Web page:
WASHINGTON -- A former CIA interrogator said making an al-Qaida detainee think he was drowning worked in 2002, but he now regards "waterboarding" as torture.
In an interview with ABC News, retired agent John Kiriakou told of the capture of Abu Zubaydah in Pakistan and his role in interrogating him. Kiriakou said he repeatedly questioned Zubaydah, but was not present when he was strapped to a board with cellophane around his mouth and nose as water was pumped down his throat.
Kiriakou said agents told him Zubaydah "broke" after 35 seconds.
"From that day on, he answered every question," Kiriakou said. "The threat information he provided disrupted a number of attacks, maybe dozens of attacks."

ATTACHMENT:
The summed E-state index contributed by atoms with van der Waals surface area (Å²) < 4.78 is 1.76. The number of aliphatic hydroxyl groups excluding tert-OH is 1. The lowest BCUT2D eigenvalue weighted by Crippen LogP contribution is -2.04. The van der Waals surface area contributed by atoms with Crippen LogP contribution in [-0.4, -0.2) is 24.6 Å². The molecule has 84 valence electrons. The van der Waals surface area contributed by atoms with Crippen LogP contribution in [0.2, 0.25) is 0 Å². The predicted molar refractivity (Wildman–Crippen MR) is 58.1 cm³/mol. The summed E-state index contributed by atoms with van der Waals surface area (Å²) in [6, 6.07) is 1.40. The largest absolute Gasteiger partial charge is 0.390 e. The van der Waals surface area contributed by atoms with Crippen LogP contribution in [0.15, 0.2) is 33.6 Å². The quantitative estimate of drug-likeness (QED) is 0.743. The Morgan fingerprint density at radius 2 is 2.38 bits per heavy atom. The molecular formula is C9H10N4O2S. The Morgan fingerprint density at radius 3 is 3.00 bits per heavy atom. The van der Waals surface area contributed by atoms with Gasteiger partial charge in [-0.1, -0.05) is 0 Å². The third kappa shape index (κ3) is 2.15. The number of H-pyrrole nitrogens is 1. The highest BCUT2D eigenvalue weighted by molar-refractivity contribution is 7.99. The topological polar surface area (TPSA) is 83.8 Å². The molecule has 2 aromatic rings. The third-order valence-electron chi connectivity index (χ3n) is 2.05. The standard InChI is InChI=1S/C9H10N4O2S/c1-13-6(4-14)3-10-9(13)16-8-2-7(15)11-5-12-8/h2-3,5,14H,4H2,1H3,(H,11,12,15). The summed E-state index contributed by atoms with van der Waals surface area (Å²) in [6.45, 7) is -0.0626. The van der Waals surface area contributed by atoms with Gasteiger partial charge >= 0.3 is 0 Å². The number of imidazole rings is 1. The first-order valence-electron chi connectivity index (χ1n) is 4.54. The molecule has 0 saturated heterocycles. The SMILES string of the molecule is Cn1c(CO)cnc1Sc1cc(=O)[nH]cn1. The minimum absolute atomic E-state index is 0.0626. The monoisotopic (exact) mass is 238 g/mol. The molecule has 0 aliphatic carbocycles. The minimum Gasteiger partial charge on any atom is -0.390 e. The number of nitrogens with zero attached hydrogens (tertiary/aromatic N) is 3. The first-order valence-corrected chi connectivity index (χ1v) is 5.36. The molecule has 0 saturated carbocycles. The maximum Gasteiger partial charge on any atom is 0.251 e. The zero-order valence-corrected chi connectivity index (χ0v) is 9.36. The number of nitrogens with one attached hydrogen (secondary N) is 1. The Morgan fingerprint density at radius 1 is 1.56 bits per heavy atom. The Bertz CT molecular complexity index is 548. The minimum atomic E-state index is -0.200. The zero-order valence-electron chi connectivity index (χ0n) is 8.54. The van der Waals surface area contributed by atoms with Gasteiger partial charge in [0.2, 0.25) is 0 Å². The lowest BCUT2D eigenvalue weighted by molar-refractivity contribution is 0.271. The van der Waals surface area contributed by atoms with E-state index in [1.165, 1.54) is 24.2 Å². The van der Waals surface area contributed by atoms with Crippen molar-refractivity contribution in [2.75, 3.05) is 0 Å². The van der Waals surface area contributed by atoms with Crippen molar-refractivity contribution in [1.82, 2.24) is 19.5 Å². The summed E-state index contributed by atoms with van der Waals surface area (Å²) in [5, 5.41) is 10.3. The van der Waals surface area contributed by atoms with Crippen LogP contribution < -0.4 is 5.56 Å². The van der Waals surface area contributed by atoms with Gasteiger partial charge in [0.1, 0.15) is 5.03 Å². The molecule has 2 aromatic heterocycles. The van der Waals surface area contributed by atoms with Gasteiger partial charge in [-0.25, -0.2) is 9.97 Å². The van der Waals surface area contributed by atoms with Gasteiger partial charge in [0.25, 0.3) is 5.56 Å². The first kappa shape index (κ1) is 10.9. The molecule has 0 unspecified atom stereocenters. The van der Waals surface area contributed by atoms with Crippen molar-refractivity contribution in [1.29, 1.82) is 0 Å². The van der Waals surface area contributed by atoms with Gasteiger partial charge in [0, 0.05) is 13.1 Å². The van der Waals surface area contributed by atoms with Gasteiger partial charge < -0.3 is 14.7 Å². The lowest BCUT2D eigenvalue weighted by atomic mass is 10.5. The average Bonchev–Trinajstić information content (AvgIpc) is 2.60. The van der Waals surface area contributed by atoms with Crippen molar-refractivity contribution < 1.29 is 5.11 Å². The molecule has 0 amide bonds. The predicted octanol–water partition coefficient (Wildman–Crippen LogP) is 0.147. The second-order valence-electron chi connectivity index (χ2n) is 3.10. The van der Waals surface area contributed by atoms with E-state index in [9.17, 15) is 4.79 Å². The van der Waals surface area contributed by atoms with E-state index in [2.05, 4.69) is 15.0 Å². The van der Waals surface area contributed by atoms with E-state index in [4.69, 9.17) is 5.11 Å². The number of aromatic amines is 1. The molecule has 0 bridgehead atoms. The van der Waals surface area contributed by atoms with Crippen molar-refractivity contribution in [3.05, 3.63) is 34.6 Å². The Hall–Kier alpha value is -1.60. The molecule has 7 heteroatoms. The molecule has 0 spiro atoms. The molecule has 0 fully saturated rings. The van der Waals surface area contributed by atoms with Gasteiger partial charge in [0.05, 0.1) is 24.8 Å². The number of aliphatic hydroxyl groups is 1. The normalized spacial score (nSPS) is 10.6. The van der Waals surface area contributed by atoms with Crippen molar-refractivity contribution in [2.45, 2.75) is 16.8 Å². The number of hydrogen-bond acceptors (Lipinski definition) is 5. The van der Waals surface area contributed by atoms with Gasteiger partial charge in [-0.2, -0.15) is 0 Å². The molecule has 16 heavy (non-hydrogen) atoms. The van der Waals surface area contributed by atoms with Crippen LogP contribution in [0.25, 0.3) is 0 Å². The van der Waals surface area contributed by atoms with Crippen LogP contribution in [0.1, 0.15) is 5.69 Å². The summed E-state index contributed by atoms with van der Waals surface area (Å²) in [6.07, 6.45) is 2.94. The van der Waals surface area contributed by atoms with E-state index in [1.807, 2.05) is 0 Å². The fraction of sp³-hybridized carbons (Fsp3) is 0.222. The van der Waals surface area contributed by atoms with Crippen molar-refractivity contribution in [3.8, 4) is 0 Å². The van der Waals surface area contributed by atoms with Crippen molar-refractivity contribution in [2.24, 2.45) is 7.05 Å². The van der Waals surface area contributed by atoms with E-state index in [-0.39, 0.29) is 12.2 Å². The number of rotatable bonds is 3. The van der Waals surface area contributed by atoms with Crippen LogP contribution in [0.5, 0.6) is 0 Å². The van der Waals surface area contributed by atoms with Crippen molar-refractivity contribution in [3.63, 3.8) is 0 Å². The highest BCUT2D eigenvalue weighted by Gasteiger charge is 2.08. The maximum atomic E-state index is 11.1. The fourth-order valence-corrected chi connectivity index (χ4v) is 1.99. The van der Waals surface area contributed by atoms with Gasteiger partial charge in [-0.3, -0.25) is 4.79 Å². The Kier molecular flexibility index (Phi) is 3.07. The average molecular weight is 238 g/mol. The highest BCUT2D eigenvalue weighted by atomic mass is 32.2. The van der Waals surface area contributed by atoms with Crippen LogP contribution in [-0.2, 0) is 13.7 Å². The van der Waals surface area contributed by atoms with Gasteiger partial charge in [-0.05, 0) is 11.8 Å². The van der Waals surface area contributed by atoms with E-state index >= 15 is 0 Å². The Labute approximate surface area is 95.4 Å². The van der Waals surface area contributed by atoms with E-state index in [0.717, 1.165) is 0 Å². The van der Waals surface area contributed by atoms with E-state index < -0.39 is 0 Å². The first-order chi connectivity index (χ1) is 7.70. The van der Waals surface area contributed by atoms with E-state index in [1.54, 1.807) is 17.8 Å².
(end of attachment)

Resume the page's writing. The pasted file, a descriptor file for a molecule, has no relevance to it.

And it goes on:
The ex-agent said his opinion of the interrogation technique has shifted since.
"At the time, I felt that 'waterboarding' was something that we needed to do. And as time has passed ... I think I've changed my mind," he told ABC.
It emerged last week videotapes of the session were destroyed by the CIA in 2005, which agency Director Michael Hayden said was done to protect the identities of CIA agents who appear on them.
Closed congressional hearings are scheduled this week into the destruction of the tapes, the Washington Post reported.
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